1/23/2023 - Entertainment and Well-being

Best dishes in Brazil

By Abril Florencia Gargiulo

Best dishes in Brazil

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Private classes of tourists

Undoubtedly, an essential goal to travel, in addition to resting and playing to be a tourist, is to be able to enter the culture of the place you are visiting.

To try, for a few days, to alienate themselves from their own customs and traditions, and even to forget nationality for a while.

Some add up to the boat of a jump and even end up speaking the language or imitating the accent of the place they visit (of the most torpe and funny way possible).

Others, who are more reluctant, perhaps prefer to stick to the role of tourist and be merely observers, as in a work of theatre.

I think both positions are respectable, and of course, dependent on the kind of personality that has the tourist.

Personally, I am one of those who travel with the desire to soak in the culture of others, although I do not only get to the point of imitating languages or accents, as did several friends of mine. (Note the Spanish accent, but pull the first stone that has traveled to the land of the Flemish and has not been pasted this iconic song).

The 3 best Brazilian meals you cannot miss



However, be imitator or be observer, I think that what cannot escape the time of travel is gastronomy.

This summer I had the opportunity to travel to Brazil, and took advantage to test most of the characteristic meals of the region.

Spoiler: one richer than the other. Today I come to tell you about the meals you shouldn't miss, at least from my perspective.

Coal cheese



I start with the most delicious and simple at the same time: the koho cheese. As wonderfully simple as roasted goat cheese, put on a pinch type wooden stick and towed with oregano.

Ideal for eating on the beach and you can achieve easily.

You should only be attentive to hear the “cheese cheese” cry of Brazilian vendors.

Something like the “há churros!” of the Argentine coast, saving the distances, of course.

Chicken and catupiry



I follow with something that is not so much a dish, but a combination of two very characteristic ingredients of Brazil: chicken (pollo) and catupiry. The catupiry is a kind of cheese - sauce, which, combined with chicken, becomes an explosion of must-have creamy flavors.

You can find it in different formats, as in salty, which would be the closest to the empanadas you will find, in the natural sandwich that sell on the beach, or even in pizza.



Speaking of chicken and catupiry, if you go to Buzios you cannot miss going to eat at least once to Chez Michou.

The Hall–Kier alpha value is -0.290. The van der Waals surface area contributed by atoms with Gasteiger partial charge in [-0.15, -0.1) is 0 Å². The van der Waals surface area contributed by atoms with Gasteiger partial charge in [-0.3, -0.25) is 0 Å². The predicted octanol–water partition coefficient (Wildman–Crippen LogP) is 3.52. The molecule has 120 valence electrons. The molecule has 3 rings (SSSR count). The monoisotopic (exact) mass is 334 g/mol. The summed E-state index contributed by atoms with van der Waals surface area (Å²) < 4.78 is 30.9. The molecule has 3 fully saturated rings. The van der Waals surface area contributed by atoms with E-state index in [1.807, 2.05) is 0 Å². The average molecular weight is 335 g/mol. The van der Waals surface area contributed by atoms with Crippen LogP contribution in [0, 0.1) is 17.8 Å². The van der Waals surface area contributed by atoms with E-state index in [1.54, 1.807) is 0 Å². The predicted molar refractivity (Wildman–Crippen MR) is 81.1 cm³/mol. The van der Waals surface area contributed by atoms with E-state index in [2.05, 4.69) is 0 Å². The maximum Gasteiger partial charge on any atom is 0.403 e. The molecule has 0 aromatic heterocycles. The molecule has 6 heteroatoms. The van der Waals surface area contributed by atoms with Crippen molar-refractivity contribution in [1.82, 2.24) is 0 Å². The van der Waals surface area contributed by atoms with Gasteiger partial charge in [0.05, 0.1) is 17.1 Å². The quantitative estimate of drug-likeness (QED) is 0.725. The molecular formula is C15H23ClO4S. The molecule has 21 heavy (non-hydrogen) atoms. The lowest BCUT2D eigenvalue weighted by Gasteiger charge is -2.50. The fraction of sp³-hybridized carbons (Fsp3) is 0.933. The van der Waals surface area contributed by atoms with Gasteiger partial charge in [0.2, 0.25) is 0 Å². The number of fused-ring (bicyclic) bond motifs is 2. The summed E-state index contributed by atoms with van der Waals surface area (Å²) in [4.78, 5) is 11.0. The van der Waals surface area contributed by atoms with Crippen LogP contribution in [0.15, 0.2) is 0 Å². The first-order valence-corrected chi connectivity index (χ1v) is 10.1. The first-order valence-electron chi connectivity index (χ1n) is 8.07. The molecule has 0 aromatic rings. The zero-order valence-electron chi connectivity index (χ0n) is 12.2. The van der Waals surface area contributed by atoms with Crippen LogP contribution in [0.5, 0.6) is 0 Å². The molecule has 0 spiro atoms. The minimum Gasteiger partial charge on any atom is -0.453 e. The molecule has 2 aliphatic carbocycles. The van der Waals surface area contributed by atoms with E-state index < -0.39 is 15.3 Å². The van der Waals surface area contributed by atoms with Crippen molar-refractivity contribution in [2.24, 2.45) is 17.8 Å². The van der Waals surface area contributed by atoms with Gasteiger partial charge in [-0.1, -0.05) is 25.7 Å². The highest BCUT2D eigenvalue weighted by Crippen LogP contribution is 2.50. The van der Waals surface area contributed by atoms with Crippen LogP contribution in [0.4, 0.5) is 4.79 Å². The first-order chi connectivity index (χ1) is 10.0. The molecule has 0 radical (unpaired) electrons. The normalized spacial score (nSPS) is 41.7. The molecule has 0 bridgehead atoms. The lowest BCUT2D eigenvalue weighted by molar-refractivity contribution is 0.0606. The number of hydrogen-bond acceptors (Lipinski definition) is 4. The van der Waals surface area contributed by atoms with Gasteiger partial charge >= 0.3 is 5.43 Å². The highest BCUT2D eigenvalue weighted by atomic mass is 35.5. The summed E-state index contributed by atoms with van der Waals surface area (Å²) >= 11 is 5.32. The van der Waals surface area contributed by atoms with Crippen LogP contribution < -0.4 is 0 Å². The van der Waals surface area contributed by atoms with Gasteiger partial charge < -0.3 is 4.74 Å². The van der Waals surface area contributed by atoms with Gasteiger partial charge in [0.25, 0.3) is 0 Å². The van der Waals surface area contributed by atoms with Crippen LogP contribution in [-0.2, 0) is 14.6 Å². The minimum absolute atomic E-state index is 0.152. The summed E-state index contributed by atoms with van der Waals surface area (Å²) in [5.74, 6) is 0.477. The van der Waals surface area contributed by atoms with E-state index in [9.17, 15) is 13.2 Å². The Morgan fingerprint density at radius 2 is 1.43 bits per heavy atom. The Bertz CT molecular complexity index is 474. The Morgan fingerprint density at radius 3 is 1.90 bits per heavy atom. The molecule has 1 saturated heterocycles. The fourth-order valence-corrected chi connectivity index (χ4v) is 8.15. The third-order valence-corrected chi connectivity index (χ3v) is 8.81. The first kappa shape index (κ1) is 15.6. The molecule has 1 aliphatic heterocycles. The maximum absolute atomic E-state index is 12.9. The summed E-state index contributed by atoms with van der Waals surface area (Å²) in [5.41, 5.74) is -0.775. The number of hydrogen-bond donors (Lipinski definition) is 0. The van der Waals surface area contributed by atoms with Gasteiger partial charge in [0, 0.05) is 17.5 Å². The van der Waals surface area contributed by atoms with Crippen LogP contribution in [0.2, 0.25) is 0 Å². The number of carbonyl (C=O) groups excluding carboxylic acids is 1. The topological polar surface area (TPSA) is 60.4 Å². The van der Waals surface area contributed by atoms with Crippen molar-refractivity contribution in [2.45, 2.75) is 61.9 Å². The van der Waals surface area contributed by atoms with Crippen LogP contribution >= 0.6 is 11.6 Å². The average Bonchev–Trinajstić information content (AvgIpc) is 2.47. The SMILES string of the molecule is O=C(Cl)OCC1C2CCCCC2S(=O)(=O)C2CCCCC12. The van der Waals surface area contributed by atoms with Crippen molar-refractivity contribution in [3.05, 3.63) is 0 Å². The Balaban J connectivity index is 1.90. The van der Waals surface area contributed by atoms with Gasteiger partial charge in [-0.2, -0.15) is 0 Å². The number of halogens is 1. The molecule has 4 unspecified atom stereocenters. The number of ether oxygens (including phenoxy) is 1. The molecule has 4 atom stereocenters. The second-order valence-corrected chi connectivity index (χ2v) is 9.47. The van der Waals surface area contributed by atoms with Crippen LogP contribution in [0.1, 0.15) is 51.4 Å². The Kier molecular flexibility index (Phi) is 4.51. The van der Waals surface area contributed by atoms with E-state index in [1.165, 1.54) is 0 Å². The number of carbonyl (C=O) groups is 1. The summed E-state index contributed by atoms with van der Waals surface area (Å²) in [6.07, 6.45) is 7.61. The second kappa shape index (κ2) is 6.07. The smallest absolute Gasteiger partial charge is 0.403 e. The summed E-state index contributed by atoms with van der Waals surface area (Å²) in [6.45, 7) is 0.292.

I would not say that it is an autochthonous gastronomy of Brazil, because it is a place of crepes whose original owner is French, but they have definitely managed to give the Brazilian touch.

Proof of this is caupiry chicken crepe or catupiry meat, which I dare to say, must be of the best-selling.

Walk



Lastly, I can't let go of the famous açai. For those who do not know it, açai is a Brazilian fruit of a very particular flavor, which is usually used with different aggregates, such as beans, fruits and chocolates.

In recent years, this dish has been pierced in Argentina, but what we do not know is that Brazilian sites do not usually include so many aggregates, because they consider it a “distortion” of the true taste of the açai.

In staff it is not something that attracts me very much, but I must clarify that unfortunately my taste has declared war on fruit for a long time.

My recommendation: Jugáte



It could continue to write endlessly about food in Brazil, such as the cheese mines ideal for breakfast in the morning, or the famous hatch with butter to enjoy under the sun.

However, I think that in the end, the important thing to travel is to be open to new flavors and taste everything, even if you do not know what it is, or whether you will like it or not.

The biggest risk you run is to find with a flavor incompatible with your taste and have to wash the taste with a little water.

Or why not, with a good caipirinha!

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abril florencia gargiulo

Abril Florencia Gargiulo

My name is April, or April for those who know me about networks, and I'm characterized by a rather biphacetic life. Study International Law at UBA and at the same time I spend a lot of time on social networks talking about life, well-being and things to do in Buenos Aires. I invite you to read my notes in the Entertainment and Wellness section where I am going to be touching many current topics.

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